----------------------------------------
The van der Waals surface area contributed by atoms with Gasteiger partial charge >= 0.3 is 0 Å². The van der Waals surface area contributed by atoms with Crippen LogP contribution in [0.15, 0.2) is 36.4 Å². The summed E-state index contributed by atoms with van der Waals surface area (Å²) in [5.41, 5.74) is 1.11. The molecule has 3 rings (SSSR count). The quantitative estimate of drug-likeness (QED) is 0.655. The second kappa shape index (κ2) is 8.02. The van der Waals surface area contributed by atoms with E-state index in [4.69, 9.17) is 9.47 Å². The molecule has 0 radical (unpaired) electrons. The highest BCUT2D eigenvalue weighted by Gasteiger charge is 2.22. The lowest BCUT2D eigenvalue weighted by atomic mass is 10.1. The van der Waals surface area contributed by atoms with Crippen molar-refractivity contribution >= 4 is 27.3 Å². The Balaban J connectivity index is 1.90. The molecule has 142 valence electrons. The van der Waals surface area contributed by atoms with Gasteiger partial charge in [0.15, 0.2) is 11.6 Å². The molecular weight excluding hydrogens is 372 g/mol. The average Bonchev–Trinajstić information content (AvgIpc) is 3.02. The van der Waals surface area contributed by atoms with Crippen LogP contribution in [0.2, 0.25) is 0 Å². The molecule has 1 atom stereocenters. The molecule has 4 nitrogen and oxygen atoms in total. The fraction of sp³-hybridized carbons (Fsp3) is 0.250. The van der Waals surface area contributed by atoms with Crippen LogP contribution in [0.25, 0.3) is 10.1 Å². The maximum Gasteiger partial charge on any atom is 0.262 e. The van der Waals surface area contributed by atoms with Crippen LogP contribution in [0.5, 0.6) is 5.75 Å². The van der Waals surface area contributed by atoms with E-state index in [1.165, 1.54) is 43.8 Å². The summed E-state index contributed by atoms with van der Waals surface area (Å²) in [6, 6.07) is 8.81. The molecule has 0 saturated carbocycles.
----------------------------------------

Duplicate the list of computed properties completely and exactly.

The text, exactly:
The van der Waals surface area contributed by atoms with Gasteiger partial charge >= 0.3 is 0 Å². The van der Waals surface area contributed by atoms with Crippen LogP contribution in [0.15, 0.2) is 36.4 Å². The summed E-state index contributed by atoms with van der Waals surface area (Å²) in [5.41, 5.74) is 1.11. The molecule has 3 rings (SSSR count). The quantitative estimate of drug-likeness (QED) is 0.655. The second kappa shape index (κ2) is 8.02. The van der Waals surface area contributed by atoms with E-state index in [4.69, 9.17) is 9.47 Å². The molecule has 0 radical (unpaired) electrons. The highest BCUT2D eigenvalue weighted by Gasteiger charge is 2.22. The lowest BCUT2D eigenvalue weighted by atomic mass is 10.1. The van der Waals surface area contributed by atoms with Crippen molar-refractivity contribution >= 4 is 27.3 Å². The Balaban J connectivity index is 1.90. The molecule has 142 valence electrons. The van der Waals surface area contributed by atoms with Gasteiger partial charge in [0.15, 0.2) is 11.6 Å². The molecular weight excluding hydrogens is 372 g/mol. The average Bonchev–Trinajstić information content (AvgIpc) is 3.02. The van der Waals surface area contributed by atoms with Crippen LogP contribution in [0.2, 0.25) is 0 Å². The molecule has 1 atom stereocenters. The molecule has 4 nitrogen and oxygen atoms in total. The fraction of sp³-hybridized carbons (Fsp3) is 0.250. The van der Waals surface area contributed by atoms with Crippen LogP contribution in [0.25, 0.3) is 10.1 Å². The maximum Gasteiger partial charge on any atom is 0.262 e. The van der Waals surface area contributed by atoms with Crippen LogP contribution in [0.5, 0.6) is 5.75 Å². The van der Waals surface area contributed by atoms with E-state index in [1.165, 1.54) is 43.8 Å². The summed E-state index contributed by atoms with van der Waals surface area (Å²) in [6, 6.07) is 8.81. The molecule has 0 saturated carbocycles.